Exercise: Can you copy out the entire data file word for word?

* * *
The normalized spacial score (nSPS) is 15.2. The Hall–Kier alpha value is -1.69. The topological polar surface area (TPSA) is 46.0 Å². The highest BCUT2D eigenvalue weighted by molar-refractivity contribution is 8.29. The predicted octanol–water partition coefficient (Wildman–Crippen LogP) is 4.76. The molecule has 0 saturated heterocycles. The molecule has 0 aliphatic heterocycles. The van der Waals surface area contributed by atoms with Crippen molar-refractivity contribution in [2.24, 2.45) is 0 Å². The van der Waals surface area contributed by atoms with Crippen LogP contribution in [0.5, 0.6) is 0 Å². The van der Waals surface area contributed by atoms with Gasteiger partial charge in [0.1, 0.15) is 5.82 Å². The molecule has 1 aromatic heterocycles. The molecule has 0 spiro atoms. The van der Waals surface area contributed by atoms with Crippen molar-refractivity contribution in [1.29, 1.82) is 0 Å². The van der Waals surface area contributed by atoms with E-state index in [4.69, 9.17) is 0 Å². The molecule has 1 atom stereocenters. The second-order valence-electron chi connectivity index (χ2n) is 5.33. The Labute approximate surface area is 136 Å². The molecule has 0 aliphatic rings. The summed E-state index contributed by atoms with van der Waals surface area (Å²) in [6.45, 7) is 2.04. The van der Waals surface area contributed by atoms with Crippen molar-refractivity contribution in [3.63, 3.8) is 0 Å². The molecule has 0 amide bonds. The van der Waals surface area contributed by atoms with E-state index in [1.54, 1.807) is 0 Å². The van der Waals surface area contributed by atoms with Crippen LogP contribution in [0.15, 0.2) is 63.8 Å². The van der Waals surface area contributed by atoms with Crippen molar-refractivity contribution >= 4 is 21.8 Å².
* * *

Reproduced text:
The normalized spacial score (nSPS) is 15.2. The Hall–Kier alpha value is -1.69. The topological polar surface area (TPSA) is 46.0 Å². The highest BCUT2D eigenvalue weighted by molar-refractivity contribution is 8.29. The predicted octanol–water partition coefficient (Wildman–Crippen LogP) is 4.76. The molecule has 0 saturated heterocycles. The molecule has 0 aliphatic heterocycles. The van der Waals surface area contributed by atoms with Crippen molar-refractivity contribution in [2.24, 2.45) is 0 Å². The van der Waals surface area contributed by atoms with Crippen LogP contribution in [0.5, 0.6) is 0 Å². The van der Waals surface area contributed by atoms with Gasteiger partial charge in [0.1, 0.15) is 5.82 Å². The molecule has 1 aromatic heterocycles. The molecule has 0 spiro atoms. The van der Waals surface area contributed by atoms with Crippen molar-refractivity contribution in [1.29, 1.82) is 0 Å². The van der Waals surface area contributed by atoms with E-state index in [4.69, 9.17) is 0 Å². The molecule has 1 atom stereocenters. The second-order valence-electron chi connectivity index (χ2n) is 5.33. The Labute approximate surface area is 136 Å². The molecule has 0 aliphatic rings. The summed E-state index contributed by atoms with van der Waals surface area (Å²) in [6.45, 7) is 2.04. The van der Waals surface area contributed by atoms with Crippen molar-refractivity contribution in [3.63, 3.8) is 0 Å². The molecule has 0 amide bonds. The van der Waals surface area contributed by atoms with E-state index in [1.54, 1.807) is 0 Å². The van der Waals surface area contributed by atoms with Crippen LogP contribution in [0.15, 0.2) is 63.8 Å². The van der Waals surface area contributed by atoms with Crippen molar-refractivity contribution >= 4 is 21.8 Å².